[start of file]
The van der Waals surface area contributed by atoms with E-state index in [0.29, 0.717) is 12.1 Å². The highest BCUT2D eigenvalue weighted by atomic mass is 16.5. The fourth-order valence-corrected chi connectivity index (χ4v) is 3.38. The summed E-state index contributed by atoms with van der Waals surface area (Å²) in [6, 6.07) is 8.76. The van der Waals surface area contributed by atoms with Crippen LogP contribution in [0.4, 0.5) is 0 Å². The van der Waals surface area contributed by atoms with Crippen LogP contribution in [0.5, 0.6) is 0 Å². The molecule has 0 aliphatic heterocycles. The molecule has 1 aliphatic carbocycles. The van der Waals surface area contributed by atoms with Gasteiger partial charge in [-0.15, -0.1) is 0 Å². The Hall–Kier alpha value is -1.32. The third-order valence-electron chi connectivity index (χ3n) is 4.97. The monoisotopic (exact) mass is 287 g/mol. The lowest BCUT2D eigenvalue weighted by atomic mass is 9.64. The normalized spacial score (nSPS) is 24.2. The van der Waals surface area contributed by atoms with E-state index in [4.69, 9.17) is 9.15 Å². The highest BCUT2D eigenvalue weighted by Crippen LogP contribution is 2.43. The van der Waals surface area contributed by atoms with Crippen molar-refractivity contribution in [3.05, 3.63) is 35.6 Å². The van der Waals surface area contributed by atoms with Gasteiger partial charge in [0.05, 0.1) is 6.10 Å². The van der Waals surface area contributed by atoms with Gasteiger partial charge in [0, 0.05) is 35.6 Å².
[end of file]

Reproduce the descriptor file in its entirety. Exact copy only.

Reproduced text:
The van der Waals surface area contributed by atoms with E-state index in [0.29, 0.717) is 12.1 Å². The highest BCUT2D eigenvalue weighted by atomic mass is 16.5. The fourth-order valence-corrected chi connectivity index (χ4v) is 3.38. The summed E-state index contributed by atoms with van der Waals surface area (Å²) in [6, 6.07) is 8.76. The van der Waals surface area contributed by atoms with Crippen LogP contribution in [0.4, 0.5) is 0 Å². The van der Waals surface area contributed by atoms with Crippen LogP contribution in [0.5, 0.6) is 0 Å². The molecule has 0 aliphatic heterocycles. The molecule has 1 aliphatic carbocycles. The van der Waals surface area contributed by atoms with Gasteiger partial charge in [-0.15, -0.1) is 0 Å². The Hall–Kier alpha value is -1.32. The third-order valence-electron chi connectivity index (χ3n) is 4.97. The monoisotopic (exact) mass is 287 g/mol. The lowest BCUT2D eigenvalue weighted by atomic mass is 9.64. The normalized spacial score (nSPS) is 24.2. The van der Waals surface area contributed by atoms with E-state index in [4.69, 9.17) is 9.15 Å². The highest BCUT2D eigenvalue weighted by Crippen LogP contribution is 2.43. The van der Waals surface area contributed by atoms with Crippen molar-refractivity contribution in [3.05, 3.63) is 35.6 Å². The van der Waals surface area contributed by atoms with Gasteiger partial charge in [0.05, 0.1) is 6.10 Å². The van der Waals surface area contributed by atoms with Gasteiger partial charge in [0, 0.05) is 35.6 Å².